If you don’t already know, I’m from Canada. That being said, it’s pretty much a foregone conclusion I play hockey, right? I’d be upset about the stereotyping if it weren’t true. I haven’t hit the ice in a long time, but I did play every season for over 20 years.
Were I to suit up and play today, I’d likely skate like I was up to my knees in molasses. My excuse would be, of course, that my skates needed sharpening. That has been every mediocre hockey player’s excuse since the game was invented.
The truth is, I do skate better on sharp blades, just like even an average chef will do a better job cutting meat with a sharp knife.
What I’m trying to say is you can’t let the condition of your equipment hold you back from doing your best work. Good knives are essential if you want to prep and serve meat to the best of your abilities, and you won’t do yourself any favors letting a good knife get dull.
In this article, we’ll cover what electric knife sharpeners are good for, how to use one, what features you want in a good electric knife sharpener, and finish with a round-up of some of the best units available.
In the end, you should either be able to choose your new electric sharpener with confidence or know that an electric is not for you so you can look at other types.
All set? Game on!
At a Glance: The 5 Best Electric Knife Sharpeners to Suit All Budgets and Needs
- Presto EverSharp Electric Knife Sharpener
- Grocery Art Electric Knife Sharpener Tool 3-in-1
- Chef’sChoice 15 XV Trizor Professional
- I.O.Shen Nirey Knife Wizard
- Chef’s Choice Commercial Model 2000
Note: Clicking the above links will take you to further information, current prices and customer reviews on Amazon.
Contents - Click to Jump to Section
What is a Knife Sharpener and Why Do I Need One?
A knife sharpener is any device that restores and maintains the cutting edge of a knife blade. In a nutshell, the blade is rubbed or dragged along a hard, rough surface, removing minute amounts of metal until the cutting edge is thinned and sharp.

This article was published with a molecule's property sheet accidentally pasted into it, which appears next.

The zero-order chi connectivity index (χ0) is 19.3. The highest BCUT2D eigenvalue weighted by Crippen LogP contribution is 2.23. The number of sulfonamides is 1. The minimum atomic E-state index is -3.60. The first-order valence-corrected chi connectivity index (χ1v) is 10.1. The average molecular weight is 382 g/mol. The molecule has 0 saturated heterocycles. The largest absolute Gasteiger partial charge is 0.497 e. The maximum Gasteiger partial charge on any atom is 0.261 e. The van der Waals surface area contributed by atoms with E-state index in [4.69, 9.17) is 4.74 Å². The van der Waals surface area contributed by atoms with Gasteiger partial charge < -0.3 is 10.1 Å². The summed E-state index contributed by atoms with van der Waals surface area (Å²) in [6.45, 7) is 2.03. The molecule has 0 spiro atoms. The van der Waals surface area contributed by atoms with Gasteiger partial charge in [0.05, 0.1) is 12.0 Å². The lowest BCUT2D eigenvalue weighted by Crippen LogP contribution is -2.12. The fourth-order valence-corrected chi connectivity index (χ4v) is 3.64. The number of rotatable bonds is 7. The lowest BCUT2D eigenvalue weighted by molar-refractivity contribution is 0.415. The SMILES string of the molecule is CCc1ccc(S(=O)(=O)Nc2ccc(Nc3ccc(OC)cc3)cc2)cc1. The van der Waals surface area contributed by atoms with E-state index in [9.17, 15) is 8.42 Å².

Knives dull with repeated use, and a dull knife is hard to work with.
Not having a sharp blade can slow you down, and make it difficult to perform essential tasks associated with barbecuing, such as deboning, filleting, slicing, and carving.
A dull knife can also slip during cutting, creating a higher potential for injury. So a sharper knife is actually safer.
Why do Blades Become Dull?
Repeated use, inappropriate use, and poor storage are all reasons why knives become dull. But what is actually causing the blade to lose its edge?
Repeated contact with hard surfaces, like cutting boards, plates, or bones, can cause the thin edge of the blade to fold or roll and may cause small nicks. You probably can’t see these imperfections, but you’ll notice them eventually.
Even the mild abrasiveness of food will have a similar effect. These tiny folds will eventually turn a sharp wedge into a flatter or boxier shape, albeit on a microscopic level.
Folds may also break off before they roll completely over, leaving a blunt edge behind.
How Do I Know When My Knife Needs Sharpening?
You’ll probably begin to notice your knife isn’t doing the job as easily as it once did.
Not only will you be expending extra effort, but you may also find you’re tearing or crushing instead of slicing. In some cases, you may even be able to see the damage on the blade.
If honing your knife (a restorative process, and not a full sharpening – we’ve covered honing in a separate article, by the way) doesn’t restore the sharp edge, that means the folding process is too far-gone, and it’s time for sharpening.
Why Choose an Electric Knife Sharpener Over Other Types?
The main reasons? Ease of use, and no skill required. They are a sharpener for all.
An electric sharpener takes a lot of the guesswork out of sharpening. Multi-stage sharpeners are clearly labeled, making it easy to go through the sharpening process without worrying about which grit to choose.
Built-in guides ensure you’re sharpening your knife at the correct angle – preserving the angle of the cutting edge is crucial to maintaining peak performance.
Electric sharpeners are also fast – the spinning sharpening surfaces get the job done far faster than any manual system. If you’re not interested in spending a lot of time manually sharpening your knives (a Zen-like experience for some enthusiasts), an electric sharpener may be for you.
How To Use an Electric Knife Sharpener
Ease of use is one of the key reasons to own an electric knife sharpener, as I just stated above. Still, there is a right and a wrong way to use one. Here are the steps you’ll want to follow:
- Clean and dry the knife
- Turn on the sharpener
- Place the blade in either the left or right slot of the first stage
- Pull the knife through the sharpener towards yourself
- If the knife has a curved tip, pull up near the end of the pass to follow the curve
- Repeat the process in the opposite slot
- Alternate sides until you can feel a raised burr along the blade with your finger
- Move knife to second stage slot and use alternating passes as before